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RE: _Cilk_spawn and _Cilk_sync for C++



> -----Original Message-----
> From: Jason Merrill [mailto:jason@redhat.com]
> Sent: Thursday, November 28, 2013 9:11 AM
> To: Iyer, Balaji V; gcc-patches@gcc.gnu.org
> Cc: Jeff Law
> Subject: Re: _Cilk_spawn and _Cilk_sync for C++
> 
> On 11/27/2013 11:05 PM, Iyer, Balaji V wrote:
> > Found the bug. I was not utilizing the stabilize_expr's output correctly.
> 
> Unfortunately, I think I was misleading you with talk of stabilize; like you said,
> you want to evaluate the whole expression in the spawned function rather
> than in the caller, so that any temporaries (including the lambda closure) live
> until the _Cilk_sync.  Using stabilize_expr this way (the way I was suggesting)
> forces the lambda closure to be evaluated in the caller, and then destroyed
> at the end of the enclosing statement, which is likely to erase any data that
> the spawned function needs to do its work, if anything captured by copy has
> a destructor.
> 

> As I said in my last mail, I think the right fix is to make sure that A gets
> remapped properly during copy_body so that its use in the initializer for the
> closure doesn't confuse later passes.

Consider the following test case. I took this from the lambda_spawns.cc line #203.


  global_var = 0;
  _Cilk_spawn [=](int *Aa, int size){ foo1_c(A, size); }(B, 2);
  foo1 (A, 2);
  _Cilk_sync;
  if (global_var != 2)
    return (++q);


... and here is its gimple output:

{
  struct  * D.2349;
  unsigned long D.2350;
  struct  * D.2351;
  struct  * D.2352;
  struct  * D.2353;
  struct  * D.2354;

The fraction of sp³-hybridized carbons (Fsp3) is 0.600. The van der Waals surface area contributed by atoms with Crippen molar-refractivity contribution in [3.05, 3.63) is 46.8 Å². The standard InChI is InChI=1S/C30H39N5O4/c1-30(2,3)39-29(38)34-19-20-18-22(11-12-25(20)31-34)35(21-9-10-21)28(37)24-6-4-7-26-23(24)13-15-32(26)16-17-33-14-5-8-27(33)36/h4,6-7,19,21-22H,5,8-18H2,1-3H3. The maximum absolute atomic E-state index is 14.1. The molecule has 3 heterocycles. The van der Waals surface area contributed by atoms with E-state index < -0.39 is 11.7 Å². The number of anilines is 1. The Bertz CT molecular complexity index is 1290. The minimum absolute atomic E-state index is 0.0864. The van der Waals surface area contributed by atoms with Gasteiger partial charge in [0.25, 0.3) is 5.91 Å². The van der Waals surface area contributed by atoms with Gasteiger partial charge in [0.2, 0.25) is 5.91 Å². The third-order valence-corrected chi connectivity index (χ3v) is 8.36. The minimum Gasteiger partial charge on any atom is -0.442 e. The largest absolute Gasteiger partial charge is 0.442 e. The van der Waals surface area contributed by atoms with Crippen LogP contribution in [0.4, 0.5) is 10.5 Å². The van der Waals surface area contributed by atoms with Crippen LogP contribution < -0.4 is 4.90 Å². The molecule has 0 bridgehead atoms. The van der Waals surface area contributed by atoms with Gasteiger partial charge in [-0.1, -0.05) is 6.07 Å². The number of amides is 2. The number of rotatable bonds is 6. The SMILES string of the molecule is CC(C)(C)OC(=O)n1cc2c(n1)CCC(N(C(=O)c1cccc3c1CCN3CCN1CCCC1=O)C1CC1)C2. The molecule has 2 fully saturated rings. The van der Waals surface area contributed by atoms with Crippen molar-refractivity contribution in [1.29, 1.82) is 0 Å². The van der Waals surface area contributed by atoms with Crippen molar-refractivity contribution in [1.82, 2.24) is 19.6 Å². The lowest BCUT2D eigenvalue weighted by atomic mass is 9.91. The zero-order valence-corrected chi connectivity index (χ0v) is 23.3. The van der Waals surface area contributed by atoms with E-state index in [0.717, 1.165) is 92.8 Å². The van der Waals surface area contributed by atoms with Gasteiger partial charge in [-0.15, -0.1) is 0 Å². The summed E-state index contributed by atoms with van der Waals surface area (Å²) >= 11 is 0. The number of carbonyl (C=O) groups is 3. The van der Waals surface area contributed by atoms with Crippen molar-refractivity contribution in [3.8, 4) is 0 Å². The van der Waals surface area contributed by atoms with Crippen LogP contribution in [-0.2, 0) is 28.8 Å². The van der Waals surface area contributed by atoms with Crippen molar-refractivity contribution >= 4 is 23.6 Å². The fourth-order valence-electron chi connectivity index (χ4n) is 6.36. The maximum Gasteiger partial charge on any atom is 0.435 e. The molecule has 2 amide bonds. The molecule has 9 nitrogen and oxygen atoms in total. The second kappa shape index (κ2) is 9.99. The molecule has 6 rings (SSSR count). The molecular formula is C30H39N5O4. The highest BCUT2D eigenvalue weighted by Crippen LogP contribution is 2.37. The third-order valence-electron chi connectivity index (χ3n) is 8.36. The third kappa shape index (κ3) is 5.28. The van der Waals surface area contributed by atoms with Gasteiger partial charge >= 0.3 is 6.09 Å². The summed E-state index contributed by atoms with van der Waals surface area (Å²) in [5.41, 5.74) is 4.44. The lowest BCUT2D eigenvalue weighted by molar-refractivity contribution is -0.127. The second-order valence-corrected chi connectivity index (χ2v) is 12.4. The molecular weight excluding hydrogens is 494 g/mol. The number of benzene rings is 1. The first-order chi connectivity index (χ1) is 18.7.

unsigned long D.2355;
  struct  * D.2356;
  struct  * D.2357;
  struct  * D.2358;
  struct  * D.2359;
  struct  * D.2360;
  struct __lambda0 D.2219;
  unsigned int D.2361;
  unsigned int D.2362;
  void * D.2363;
  void * D.2364;
  struct  * D.2365;
  struct  * D.2366;
  unsigned int D.2367;

  try
    {
      try
        {
          __cilkrts_enter_frame_fast_1 (&D.2258);
          D.2349 = D.2258.worker;
          D.2350 = D.2349->pedigree.rank;
          D.2258.pedigree.rank = D.2350;
          D.2351 = D.2258.worker;
          D.2352 = D.2351->pedigree.parent;
          D.2258.pedigree.parent = D.2352;
          D.2353 = D.2258.call_parent;
          D.2354 = D.2258.worker;
          D.2355 = D.2354->pedigree.rank;
          D.2353->pedigree.rank = D.2355;
          D.2356 = D.2258.call_parent;
          D.2357 = D.2258.worker;
          D.2358 = D.2357->pedigree.parent;
          D.2356->pedigree.parent = D.2358;
          D.2359 = D.2258.worker;
          D.2359->pedigree.rank = 0;
          D.2360 = D.2258.worker;
          D.2360->pedigree.parent = &D.2258.pedigree;
          __cilkrts_detach (&D.2258);
          D.2219.__A = CHAIN.6->A;
          try
            {
              main2(int)::<lambda(int*, int)>::operator() (&D.2219, D.2255, 2);
            }        
         finally
            {
              D.2219 = {CLOBBER};                           <===============================
            }
        }
      catch
        {
          catch (NULL)
            {
              try
                {
                  D.2361 = D.2258.flags;
                  D.2362 = D.2361 | 16;
                  D.2258.flags = D.2362;
                  D.2363 = __builtin_eh_pointer (0);
                  D.2258.except_data = D.2363;
                  D.2364 = __builtin_eh_pointer (0);
                  __cxa_begin_catch (D.2364);
                  __cxa_rethrow ();
                }
              finally
                {
                  __cxa_end_catch ();
                }
            }
        }
          finally

as you can tell, it is clobbering the lambda closure at the end of the lambda calling (in the finally expr, I marked with <=========  ) and then it is catching value of A from main2 as it is supposed to. 

What am I misunderstanding?


> 
> Jason



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